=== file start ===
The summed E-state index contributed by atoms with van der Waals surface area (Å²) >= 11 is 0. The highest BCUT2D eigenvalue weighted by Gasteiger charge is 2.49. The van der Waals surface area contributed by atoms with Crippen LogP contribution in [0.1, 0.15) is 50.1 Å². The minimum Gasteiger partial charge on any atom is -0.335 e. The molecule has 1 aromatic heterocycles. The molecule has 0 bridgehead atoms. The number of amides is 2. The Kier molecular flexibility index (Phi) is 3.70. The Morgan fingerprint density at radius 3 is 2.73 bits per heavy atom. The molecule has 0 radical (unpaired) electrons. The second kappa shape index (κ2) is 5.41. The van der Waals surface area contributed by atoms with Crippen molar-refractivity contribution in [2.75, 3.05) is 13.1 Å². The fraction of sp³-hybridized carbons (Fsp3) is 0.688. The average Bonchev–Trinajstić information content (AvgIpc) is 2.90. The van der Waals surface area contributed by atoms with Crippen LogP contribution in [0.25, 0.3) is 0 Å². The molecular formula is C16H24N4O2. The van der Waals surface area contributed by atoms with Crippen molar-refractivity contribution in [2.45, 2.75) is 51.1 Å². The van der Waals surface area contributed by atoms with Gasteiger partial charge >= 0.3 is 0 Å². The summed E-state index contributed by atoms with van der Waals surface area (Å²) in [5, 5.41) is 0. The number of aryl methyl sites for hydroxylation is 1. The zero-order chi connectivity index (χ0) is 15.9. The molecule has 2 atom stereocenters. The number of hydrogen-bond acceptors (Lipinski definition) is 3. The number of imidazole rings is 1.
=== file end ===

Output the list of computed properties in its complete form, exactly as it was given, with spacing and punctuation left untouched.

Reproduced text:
The summed E-state index contributed by atoms with van der Waals surface area (Å²) >= 11 is 0. The highest BCUT2D eigenvalue weighted by Gasteiger charge is 2.49. The van der Waals surface area contributed by atoms with Crippen LogP contribution in [0.1, 0.15) is 50.1 Å². The minimum Gasteiger partial charge on any atom is -0.335 e. The molecule has 1 aromatic heterocycles. The molecule has 0 bridgehead atoms. The number of amides is 2. The Kier molecular flexibility index (Phi) is 3.70. The Morgan fingerprint density at radius 3 is 2.73 bits per heavy atom. The molecule has 0 radical (unpaired) electrons. The second kappa shape index (κ2) is 5.41. The van der Waals surface area contributed by atoms with Crippen molar-refractivity contribution in [2.75, 3.05) is 13.1 Å². The fraction of sp³-hybridized carbons (Fsp3) is 0.688. The average Bonchev–Trinajstić information content (AvgIpc) is 2.90. The van der Waals surface area contributed by atoms with Crippen LogP contribution in [0.25, 0.3) is 0 Å². The molecular formula is C16H24N4O2. The van der Waals surface area contributed by atoms with Crippen molar-refractivity contribution in [2.45, 2.75) is 51.1 Å². The van der Waals surface area contributed by atoms with Gasteiger partial charge >= 0.3 is 0 Å². The summed E-state index contributed by atoms with van der Waals surface area (Å²) in [5, 5.41) is 0. The number of aryl methyl sites for hydroxylation is 1. The zero-order chi connectivity index (χ0) is 15.9. The molecule has 2 atom stereocenters. The number of hydrogen-bond acceptors (Lipinski definition) is 3. The number of imidazole rings is 1.